International Womens Day has come a long way, yet liberation is still elusive

International Women’s Day has come a long way since its inception in 1908. Governments recognize it. Numerous groups, unions and international bodies continue its mission.

The United Nations International Women’s Day theme this year is Ending Impunity for Violence Against Women and Girls. Violence against women is a major cause of death and disability for women aged 16 to 44 years — as serious a threat as cancer and a greater cause of ill heath than traffic accidents and malaria combined, according to the UN.

Rep. Jan Shakowsky (D-Ill.) has submitted a resolution in the House (HR 149) with more than 80 cosponsors calling on the U.S. government to support the goals of International Women’s Day, including ending discrimination and violence against women and girls, and pursuing “policies that guarantee the basic human rights of women and girls both in the United States and in other countries.”

This April, the Women’s International Democratic Federation is holding its 14th Annual Congress in Venezuela. Women from around the world, including the U.S., will be organizing, communicating and mobilizing around the effects of free trade and wars on women, the struggle for a world free of violence against women and girls, and building greater economic and political rights for women.

A brief history

International Women’s Day — like May Day — is a world holiday tied to the struggle against oppression and exploitation. And it’s a day that was born out of class and social struggles in the U.S.

On March 8, 1857, women from textile and clothing factories in New York City staged a protest over poor working conditions and pay. Although attacked by the police and press for stepping out of traditional bounds, these garment workers continued their struggle and formed a union two years later.

Many such protests and organizing rallies took place in the following years, carried out by women workers and their allies calling for justice in the work place. On March 8, 1908, 20,000 to 30,000 women marched in the bitter cold through New York City demanding shorter hours, better pay and voting rights.

The first International Women’s Day was celebrated on Feb. 28, 1908, following a call from the Socialist Party of America to honor women. On that day demonstrations took place calling for the vote and economic rights for women.

In 1910, an international women’s conference held in Copenhagen called by the Socialist International established International Women’s Day. The following year, more than a million women and allies rallied around the world.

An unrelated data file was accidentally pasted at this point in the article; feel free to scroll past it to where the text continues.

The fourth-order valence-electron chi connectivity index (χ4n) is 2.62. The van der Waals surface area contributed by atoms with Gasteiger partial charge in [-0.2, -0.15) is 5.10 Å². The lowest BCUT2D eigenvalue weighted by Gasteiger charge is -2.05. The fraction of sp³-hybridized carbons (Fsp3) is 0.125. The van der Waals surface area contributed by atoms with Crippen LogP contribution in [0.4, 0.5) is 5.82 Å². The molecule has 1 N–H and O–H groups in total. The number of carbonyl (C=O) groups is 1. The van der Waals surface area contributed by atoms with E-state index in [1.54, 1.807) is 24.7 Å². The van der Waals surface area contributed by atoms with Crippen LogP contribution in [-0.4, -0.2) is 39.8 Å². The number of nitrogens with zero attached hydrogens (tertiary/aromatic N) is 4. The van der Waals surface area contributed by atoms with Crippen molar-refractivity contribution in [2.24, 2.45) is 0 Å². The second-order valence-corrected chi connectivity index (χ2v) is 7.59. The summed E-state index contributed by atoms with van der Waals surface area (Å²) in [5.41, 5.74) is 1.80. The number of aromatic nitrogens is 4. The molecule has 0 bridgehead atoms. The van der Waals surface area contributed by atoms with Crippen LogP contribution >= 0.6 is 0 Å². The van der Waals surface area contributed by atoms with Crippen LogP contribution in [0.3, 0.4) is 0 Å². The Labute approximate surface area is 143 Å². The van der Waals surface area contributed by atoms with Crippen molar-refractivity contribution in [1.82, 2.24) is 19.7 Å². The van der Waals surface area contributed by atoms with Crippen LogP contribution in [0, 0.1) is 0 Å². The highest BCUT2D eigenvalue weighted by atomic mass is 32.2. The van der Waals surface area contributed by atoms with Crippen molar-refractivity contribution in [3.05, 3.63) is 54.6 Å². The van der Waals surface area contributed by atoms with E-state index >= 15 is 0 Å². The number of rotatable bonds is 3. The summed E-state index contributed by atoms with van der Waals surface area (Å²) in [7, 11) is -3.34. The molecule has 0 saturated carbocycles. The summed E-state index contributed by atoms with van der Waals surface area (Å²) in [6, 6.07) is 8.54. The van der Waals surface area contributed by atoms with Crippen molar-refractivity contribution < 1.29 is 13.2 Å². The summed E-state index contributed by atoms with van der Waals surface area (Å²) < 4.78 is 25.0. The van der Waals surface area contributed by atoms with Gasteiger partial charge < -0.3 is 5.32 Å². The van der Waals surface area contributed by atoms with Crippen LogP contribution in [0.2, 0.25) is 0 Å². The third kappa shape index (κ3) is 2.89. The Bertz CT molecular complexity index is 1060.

Horribly, soon thereafter in 1911, the Triangle Shirtwaist Factory Fire in New York killed over 140 mostly immigrant women workers, forever linking the image of that tragedy with the demands for justice called for on International Women’s Day (IWD).

Adding peace

Although the struggle of women workers for political and economic rights is the foundation of IWD, the conflagration of World War I and all ensuing wars has added the struggle for peace. During the early years of WWI, on or around March 8, women held rallies around the world either to protest the war or to express solidarity with their sisters affected by the war. In 1917, with two million Russian husbands and sons dead, Russian women struck for “bread and peace” on what was March 8 on the Gregorian calendar (Feb. 23 on the Julian calendar).

This call for peace contributed, no doubt, to the fall of the czar and the Russian monarchy four day later. Continuing calls for peace, including the elimination of nuclear weapons, has been an integral part of IWD celebrations and the international women’s movement ever since.

Cold War casualty

International Women’s Day was lost in the U.S. during the early years of the Cold War, but was invigorated in the 60s and 70s with the flowering of the women’s equality movement. The United Nations began celebrating IWD in 1975 during the International Year of the Woman.

Still struggling for liberation

As we celebrate International Women’s Day in 2007, let us recognize the successes and new allies while at the same time seeing we have a ways to go.

In the U.S., reproductive rights continue to be under vicious assault by the radical right. Women still make only 77 percent of what men do for the same job.

The 1996 Welfare Reform Act, which eliminated a crucial social safety net for women and their children, has led to the growth of poverty. By 2002 one in 10 former welfare recipients in seven Midwest states had become homeless even though they were now employed in the low wage jobs.

Universal child care remains off the political agenda.

There are new groups involving young women, grannies, women of color, moms and working women who are coming together with new ideas, new ways of communicating, and new energy for these and many other issues confronting us this International Women’s Day.

Carolyn Trowbridge chairs the Women’s Equality Commission of the Communist Party.